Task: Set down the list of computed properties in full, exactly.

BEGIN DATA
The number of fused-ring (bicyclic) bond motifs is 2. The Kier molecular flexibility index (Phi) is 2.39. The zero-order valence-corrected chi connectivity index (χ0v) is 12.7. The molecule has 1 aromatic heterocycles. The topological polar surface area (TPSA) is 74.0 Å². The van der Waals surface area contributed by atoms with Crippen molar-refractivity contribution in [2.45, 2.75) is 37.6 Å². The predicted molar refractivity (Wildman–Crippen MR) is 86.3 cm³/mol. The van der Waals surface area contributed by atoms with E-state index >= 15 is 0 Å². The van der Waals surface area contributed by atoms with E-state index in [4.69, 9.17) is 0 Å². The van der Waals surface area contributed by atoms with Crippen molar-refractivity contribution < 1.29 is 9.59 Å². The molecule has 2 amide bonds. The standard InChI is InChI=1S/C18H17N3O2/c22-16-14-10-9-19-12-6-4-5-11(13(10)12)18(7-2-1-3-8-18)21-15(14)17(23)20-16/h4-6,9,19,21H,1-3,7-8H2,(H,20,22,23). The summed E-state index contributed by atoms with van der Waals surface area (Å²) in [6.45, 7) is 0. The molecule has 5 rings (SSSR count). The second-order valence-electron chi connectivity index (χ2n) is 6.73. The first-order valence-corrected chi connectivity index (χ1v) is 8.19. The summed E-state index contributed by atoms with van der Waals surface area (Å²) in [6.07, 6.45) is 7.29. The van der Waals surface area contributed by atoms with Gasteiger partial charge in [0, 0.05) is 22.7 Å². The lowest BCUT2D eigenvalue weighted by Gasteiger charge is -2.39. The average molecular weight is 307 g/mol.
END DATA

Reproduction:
The number of fused-ring (bicyclic) bond motifs is 2. The Kier molecular flexibility index (Phi) is 2.39. The zero-order valence-corrected chi connectivity index (χ0v) is 12.7. The molecule has 1 aromatic heterocycles. The topological polar surface area (TPSA) is 74.0 Å². The van der Waals surface area contributed by atoms with Crippen molar-refractivity contribution in [2.45, 2.75) is 37.6 Å². The predicted molar refractivity (Wildman–Crippen MR) is 86.3 cm³/mol. The van der Waals surface area contributed by atoms with E-state index >= 15 is 0 Å². The van der Waals surface area contributed by atoms with E-state index in [4.69, 9.17) is 0 Å². The van der Waals surface area contributed by atoms with Crippen molar-refractivity contribution < 1.29 is 9.59 Å². The molecule has 2 amide bonds. The standard InChI is InChI=1S/C18H17N3O2/c22-16-14-10-9-19-12-6-4-5-11(13(10)12)18(7-2-1-3-8-18)21-15(14)17(23)20-16/h4-6,9,19,21H,1-3,7-8H2,(H,20,22,23). The summed E-state index contributed by atoms with van der Waals surface area (Å²) in [6.45, 7) is 0. The molecule has 5 rings (SSSR count). The second-order valence-electron chi connectivity index (χ2n) is 6.73. The first-order valence-corrected chi connectivity index (χ1v) is 8.19. The summed E-state index contributed by atoms with van der Waals surface area (Å²) in [6.07, 6.45) is 7.29. The van der Waals surface area contributed by atoms with Gasteiger partial charge in [0, 0.05) is 22.7 Å². The lowest BCUT2D eigenvalue weighted by Gasteiger charge is -2.39. The average molecular weight is 307 g/mol.